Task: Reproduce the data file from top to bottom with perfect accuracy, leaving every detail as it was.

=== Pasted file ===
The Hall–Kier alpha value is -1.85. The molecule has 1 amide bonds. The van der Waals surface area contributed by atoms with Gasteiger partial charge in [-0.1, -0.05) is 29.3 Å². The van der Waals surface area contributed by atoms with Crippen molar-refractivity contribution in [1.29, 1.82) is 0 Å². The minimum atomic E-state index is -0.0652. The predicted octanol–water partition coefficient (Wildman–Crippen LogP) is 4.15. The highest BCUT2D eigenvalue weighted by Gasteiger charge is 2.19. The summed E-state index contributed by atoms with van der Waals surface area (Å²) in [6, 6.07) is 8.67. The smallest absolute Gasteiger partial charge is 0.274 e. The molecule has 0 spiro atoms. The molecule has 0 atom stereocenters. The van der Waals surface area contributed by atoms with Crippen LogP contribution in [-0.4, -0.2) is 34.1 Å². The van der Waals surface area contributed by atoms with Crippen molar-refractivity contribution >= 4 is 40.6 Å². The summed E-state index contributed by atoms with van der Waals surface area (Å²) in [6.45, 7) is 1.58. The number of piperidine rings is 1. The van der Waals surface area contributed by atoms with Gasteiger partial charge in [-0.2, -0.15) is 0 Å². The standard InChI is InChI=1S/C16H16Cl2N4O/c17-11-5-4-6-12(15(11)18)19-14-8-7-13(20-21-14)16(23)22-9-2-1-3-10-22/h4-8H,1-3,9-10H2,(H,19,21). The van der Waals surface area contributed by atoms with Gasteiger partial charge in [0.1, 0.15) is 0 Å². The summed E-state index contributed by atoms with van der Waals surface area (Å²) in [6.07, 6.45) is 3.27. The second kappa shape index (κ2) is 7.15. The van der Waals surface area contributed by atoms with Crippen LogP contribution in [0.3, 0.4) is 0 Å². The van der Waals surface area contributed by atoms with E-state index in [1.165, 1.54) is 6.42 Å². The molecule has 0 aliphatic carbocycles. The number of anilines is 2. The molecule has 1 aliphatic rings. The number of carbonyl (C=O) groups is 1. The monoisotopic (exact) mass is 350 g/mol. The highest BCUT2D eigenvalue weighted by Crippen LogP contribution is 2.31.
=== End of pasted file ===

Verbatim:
The Hall–Kier alpha value is -1.85. The molecule has 1 amide bonds. The van der Waals surface area contributed by atoms with Gasteiger partial charge in [-0.1, -0.05) is 29.3 Å². The van der Waals surface area contributed by atoms with Crippen molar-refractivity contribution in [1.29, 1.82) is 0 Å². The minimum atomic E-state index is -0.0652. The predicted octanol–water partition coefficient (Wildman–Crippen LogP) is 4.15. The highest BCUT2D eigenvalue weighted by Gasteiger charge is 2.19. The summed E-state index contributed by atoms with van der Waals surface area (Å²) in [6, 6.07) is 8.67. The smallest absolute Gasteiger partial charge is 0.274 e. The molecule has 0 spiro atoms. The molecule has 0 atom stereocenters. The van der Waals surface area contributed by atoms with Crippen LogP contribution in [-0.4, -0.2) is 34.1 Å². The van der Waals surface area contributed by atoms with Crippen molar-refractivity contribution >= 4 is 40.6 Å². The summed E-state index contributed by atoms with van der Waals surface area (Å²) in [6.45, 7) is 1.58. The number of piperidine rings is 1. The van der Waals surface area contributed by atoms with Gasteiger partial charge in [-0.2, -0.15) is 0 Å². The standard InChI is InChI=1S/C16H16Cl2N4O/c17-11-5-4-6-12(15(11)18)19-14-8-7-13(20-21-14)16(23)22-9-2-1-3-10-22/h4-8H,1-3,9-10H2,(H,19,21). The van der Waals surface area contributed by atoms with Gasteiger partial charge in [0.1, 0.15) is 0 Å². The summed E-state index contributed by atoms with van der Waals surface area (Å²) in [6.07, 6.45) is 3.27. The second kappa shape index (κ2) is 7.15. The van der Waals surface area contributed by atoms with Crippen LogP contribution in [0.3, 0.4) is 0 Å². The van der Waals surface area contributed by atoms with E-state index in [1.165, 1.54) is 6.42 Å². The molecule has 0 aliphatic carbocycles. The number of anilines is 2. The molecule has 1 aliphatic rings. The number of carbonyl (C=O) groups is 1. The monoisotopic (exact) mass is 350 g/mol. The highest BCUT2D eigenvalue weighted by Crippen LogP contribution is 2.31.